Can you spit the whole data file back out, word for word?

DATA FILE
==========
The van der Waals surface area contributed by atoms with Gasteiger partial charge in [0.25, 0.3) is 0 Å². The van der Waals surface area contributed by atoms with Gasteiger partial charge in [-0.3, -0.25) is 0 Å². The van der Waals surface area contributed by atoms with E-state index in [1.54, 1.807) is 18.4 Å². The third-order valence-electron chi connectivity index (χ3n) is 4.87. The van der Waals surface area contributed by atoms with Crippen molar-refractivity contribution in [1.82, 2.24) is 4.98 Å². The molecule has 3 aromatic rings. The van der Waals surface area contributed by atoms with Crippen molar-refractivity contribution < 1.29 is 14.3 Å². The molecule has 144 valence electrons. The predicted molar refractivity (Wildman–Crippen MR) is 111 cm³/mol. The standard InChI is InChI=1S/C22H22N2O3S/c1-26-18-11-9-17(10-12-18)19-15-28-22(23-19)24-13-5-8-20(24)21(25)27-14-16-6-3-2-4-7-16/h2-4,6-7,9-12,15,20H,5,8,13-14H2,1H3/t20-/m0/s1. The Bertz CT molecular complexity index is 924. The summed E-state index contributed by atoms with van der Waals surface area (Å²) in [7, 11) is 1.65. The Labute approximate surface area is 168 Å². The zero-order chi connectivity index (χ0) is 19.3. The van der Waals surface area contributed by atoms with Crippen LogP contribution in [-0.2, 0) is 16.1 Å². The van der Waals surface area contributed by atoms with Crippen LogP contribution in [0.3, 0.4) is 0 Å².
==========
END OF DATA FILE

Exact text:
The van der Waals surface area contributed by atoms with Gasteiger partial charge in [0.25, 0.3) is 0 Å². The van der Waals surface area contributed by atoms with Gasteiger partial charge in [-0.3, -0.25) is 0 Å². The van der Waals surface area contributed by atoms with E-state index in [1.54, 1.807) is 18.4 Å². The third-order valence-electron chi connectivity index (χ3n) is 4.87. The van der Waals surface area contributed by atoms with Crippen molar-refractivity contribution in [1.82, 2.24) is 4.98 Å². The molecule has 3 aromatic rings. The van der Waals surface area contributed by atoms with Crippen molar-refractivity contribution < 1.29 is 14.3 Å². The molecule has 144 valence electrons. The predicted molar refractivity (Wildman–Crippen MR) is 111 cm³/mol. The standard InChI is InChI=1S/C22H22N2O3S/c1-26-18-11-9-17(10-12-18)19-15-28-22(23-19)24-13-5-8-20(24)21(25)27-14-16-6-3-2-4-7-16/h2-4,6-7,9-12,15,20H,5,8,13-14H2,1H3/t20-/m0/s1. The Bertz CT molecular complexity index is 924. The summed E-state index contributed by atoms with van der Waals surface area (Å²) in [7, 11) is 1.65. The Labute approximate surface area is 168 Å². The zero-order chi connectivity index (χ0) is 19.3. The van der Waals surface area contributed by atoms with Crippen LogP contribution in [-0.2, 0) is 16.1 Å². The van der Waals surface area contributed by atoms with Crippen LogP contribution in [0.3, 0.4) is 0 Å².